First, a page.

“Kobayashi” is a holodeck episode, a format which usually involves giving the Starfleet crew a break to lounge on a simulated beach or LARP as hard-boiled detectives. For Dal R’El (Brett Gray), the self-appointed commander of a stolen craft crewed by kids who don’t take him seriously, the holodeck lets him play out his fantasy of being a legitimate starship captain and proving himself worthy of his station. In “First Con-tact,” the crew learns the hard way why Starfleet’s Prime Directive is not to interfere with the development of other worlds, a principle that is considered a given for characters in other series. “Time Amok” pits the Protostar crew against their first temporal anomaly, but its effects are different from any time whammy we’ve seen before, separating each squabbling crew member into their own temporality and forcing them to learn how to communicate. Because the characters are kids from outside the Federation, each series staple, down to the universal translator and transporter, is introduced under the assumption that the audience has no previous exposure, but is also not belabored with technobabble or long explanations of deep lore. Dan Hageman calls this audience perspective Prodigy’s “magic sauce.”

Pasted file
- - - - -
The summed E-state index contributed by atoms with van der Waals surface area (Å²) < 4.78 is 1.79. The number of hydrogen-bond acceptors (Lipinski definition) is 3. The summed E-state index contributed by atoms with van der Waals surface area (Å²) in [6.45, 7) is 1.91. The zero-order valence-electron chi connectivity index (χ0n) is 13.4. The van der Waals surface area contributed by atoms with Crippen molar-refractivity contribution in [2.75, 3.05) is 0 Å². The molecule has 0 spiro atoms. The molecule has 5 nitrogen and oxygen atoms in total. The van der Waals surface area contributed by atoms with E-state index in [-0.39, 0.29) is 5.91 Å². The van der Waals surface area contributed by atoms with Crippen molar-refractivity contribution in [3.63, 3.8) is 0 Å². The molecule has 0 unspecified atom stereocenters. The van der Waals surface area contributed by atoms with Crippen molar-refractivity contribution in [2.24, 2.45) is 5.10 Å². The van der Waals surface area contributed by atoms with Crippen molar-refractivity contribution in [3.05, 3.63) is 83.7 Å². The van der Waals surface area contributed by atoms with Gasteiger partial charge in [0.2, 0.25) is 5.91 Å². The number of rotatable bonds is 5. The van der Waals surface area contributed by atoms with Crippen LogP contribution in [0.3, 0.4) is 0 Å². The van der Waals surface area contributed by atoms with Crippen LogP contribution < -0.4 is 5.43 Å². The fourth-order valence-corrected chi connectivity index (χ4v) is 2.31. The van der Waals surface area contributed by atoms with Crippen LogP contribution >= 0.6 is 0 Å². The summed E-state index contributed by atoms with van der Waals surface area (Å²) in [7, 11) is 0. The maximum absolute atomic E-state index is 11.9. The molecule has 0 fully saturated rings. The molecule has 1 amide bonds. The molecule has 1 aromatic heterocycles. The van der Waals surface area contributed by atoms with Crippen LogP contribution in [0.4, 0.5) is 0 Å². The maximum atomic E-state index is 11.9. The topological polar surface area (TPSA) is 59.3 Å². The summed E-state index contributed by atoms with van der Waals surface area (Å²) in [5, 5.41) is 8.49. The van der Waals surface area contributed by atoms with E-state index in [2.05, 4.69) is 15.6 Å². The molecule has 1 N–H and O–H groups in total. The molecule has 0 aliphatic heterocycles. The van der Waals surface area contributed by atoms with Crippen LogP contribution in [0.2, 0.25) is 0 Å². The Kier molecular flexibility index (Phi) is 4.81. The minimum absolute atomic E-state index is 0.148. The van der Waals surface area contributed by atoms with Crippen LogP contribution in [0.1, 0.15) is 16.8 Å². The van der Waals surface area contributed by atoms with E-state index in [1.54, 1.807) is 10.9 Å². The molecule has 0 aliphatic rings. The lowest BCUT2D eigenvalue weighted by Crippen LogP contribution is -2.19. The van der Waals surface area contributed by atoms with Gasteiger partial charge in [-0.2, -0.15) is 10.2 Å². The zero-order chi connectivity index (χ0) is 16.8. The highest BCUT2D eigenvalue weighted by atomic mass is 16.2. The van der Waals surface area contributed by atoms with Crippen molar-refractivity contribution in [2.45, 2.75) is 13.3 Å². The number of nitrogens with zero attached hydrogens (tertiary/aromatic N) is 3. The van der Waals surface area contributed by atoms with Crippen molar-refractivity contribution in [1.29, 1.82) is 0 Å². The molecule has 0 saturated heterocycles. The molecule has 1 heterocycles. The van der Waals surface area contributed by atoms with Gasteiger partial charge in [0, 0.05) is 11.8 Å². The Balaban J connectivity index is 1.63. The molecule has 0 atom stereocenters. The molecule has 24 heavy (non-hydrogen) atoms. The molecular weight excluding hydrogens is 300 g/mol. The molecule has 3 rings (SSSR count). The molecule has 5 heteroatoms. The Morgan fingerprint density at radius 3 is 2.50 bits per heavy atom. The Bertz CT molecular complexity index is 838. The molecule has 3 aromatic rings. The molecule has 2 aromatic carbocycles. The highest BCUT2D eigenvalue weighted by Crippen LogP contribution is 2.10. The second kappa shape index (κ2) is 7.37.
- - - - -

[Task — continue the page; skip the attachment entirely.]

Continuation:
Star Trek Prodigy

Canonical Collision Course

Spoilers ahead for the mid-season finale

For the first half of Season One, Prodigy’s only connection to Starfleet or the United Federation of Planets has been via the USS Protostar herself, and a holographic training program based on Star Trek: Voyager‘s Kathryn Janeway (voice of Kate Mulgrew). That’s all about to change, as the mid-season finale “A Moral Star, Part 2” ends with the crew setting a course for Federation space, where they hope to become a part of the egalitarian utopia that Janeway’s been teaching them about. But, as the episode’s final moments reveal, their troubles are far from over. Not only has their former jailer the Diviner (John Noble) already weaponized the Protostar with some sort of virus designed to turn Federation ships against each other, but the real Vice Admiral Kathryn Janeway is now hot on their tail, and she’s not going to be happy when she discovers that Starfleet’s experimental prototype has fallen into the hands of unruly teens.